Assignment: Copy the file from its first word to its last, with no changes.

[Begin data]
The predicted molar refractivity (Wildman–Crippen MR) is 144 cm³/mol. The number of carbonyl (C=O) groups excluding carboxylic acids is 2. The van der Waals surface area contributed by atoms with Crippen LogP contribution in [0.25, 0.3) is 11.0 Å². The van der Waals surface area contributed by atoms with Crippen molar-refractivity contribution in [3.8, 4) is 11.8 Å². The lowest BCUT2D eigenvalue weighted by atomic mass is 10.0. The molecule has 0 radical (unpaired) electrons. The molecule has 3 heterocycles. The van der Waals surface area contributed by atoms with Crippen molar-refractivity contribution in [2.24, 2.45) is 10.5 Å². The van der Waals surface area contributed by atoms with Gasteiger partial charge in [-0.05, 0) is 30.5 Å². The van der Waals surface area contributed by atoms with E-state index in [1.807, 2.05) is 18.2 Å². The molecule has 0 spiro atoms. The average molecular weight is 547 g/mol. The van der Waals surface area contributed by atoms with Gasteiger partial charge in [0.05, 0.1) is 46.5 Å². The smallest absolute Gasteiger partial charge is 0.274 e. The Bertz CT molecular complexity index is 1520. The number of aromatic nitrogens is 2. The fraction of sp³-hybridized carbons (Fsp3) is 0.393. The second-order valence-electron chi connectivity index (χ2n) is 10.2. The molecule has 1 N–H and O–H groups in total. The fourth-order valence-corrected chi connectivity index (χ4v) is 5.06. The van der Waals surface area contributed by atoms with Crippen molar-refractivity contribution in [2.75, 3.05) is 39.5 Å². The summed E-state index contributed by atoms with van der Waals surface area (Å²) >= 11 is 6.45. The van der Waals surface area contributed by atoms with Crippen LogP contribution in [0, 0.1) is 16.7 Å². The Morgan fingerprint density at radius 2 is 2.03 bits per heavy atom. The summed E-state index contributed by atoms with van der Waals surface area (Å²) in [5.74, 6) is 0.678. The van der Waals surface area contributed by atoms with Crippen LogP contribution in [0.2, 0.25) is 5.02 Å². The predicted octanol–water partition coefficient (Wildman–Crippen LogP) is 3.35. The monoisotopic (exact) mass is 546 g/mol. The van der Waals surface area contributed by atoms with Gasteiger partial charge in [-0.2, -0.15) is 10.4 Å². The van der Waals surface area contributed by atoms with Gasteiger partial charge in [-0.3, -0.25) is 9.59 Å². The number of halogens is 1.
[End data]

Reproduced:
The predicted molar refractivity (Wildman–Crippen MR) is 144 cm³/mol. The number of carbonyl (C=O) groups excluding carboxylic acids is 2. The van der Waals surface area contributed by atoms with Crippen LogP contribution in [0.25, 0.3) is 11.0 Å². The van der Waals surface area contributed by atoms with Crippen molar-refractivity contribution in [3.8, 4) is 11.8 Å². The lowest BCUT2D eigenvalue weighted by atomic mass is 10.0. The molecule has 0 radical (unpaired) electrons. The molecule has 3 heterocycles. The van der Waals surface area contributed by atoms with Crippen molar-refractivity contribution in [2.24, 2.45) is 10.5 Å². The van der Waals surface area contributed by atoms with Gasteiger partial charge in [-0.05, 0) is 30.5 Å². The van der Waals surface area contributed by atoms with E-state index in [1.807, 2.05) is 18.2 Å². The molecule has 0 spiro atoms. The average molecular weight is 547 g/mol. The van der Waals surface area contributed by atoms with Gasteiger partial charge in [0.05, 0.1) is 46.5 Å². The smallest absolute Gasteiger partial charge is 0.274 e. The Bertz CT molecular complexity index is 1520. The number of aromatic nitrogens is 2. The fraction of sp³-hybridized carbons (Fsp3) is 0.393. The second-order valence-electron chi connectivity index (χ2n) is 10.2. The molecule has 1 N–H and O–H groups in total. The fourth-order valence-corrected chi connectivity index (χ4v) is 5.06. The van der Waals surface area contributed by atoms with Crippen molar-refractivity contribution in [2.75, 3.05) is 39.5 Å². The summed E-state index contributed by atoms with van der Waals surface area (Å²) >= 11 is 6.45. The van der Waals surface area contributed by atoms with Crippen LogP contribution in [0, 0.1) is 16.7 Å². The Morgan fingerprint density at radius 2 is 2.03 bits per heavy atom. The summed E-state index contributed by atoms with van der Waals surface area (Å²) in [5.74, 6) is 0.678. The van der Waals surface area contributed by atoms with Crippen LogP contribution in [0.2, 0.25) is 5.02 Å². The predicted octanol–water partition coefficient (Wildman–Crippen LogP) is 3.35. The monoisotopic (exact) mass is 546 g/mol. The van der Waals surface area contributed by atoms with Gasteiger partial charge in [-0.2, -0.15) is 10.4 Å². The van der Waals surface area contributed by atoms with Gasteiger partial charge in [-0.3, -0.25) is 9.59 Å². The number of halogens is 1.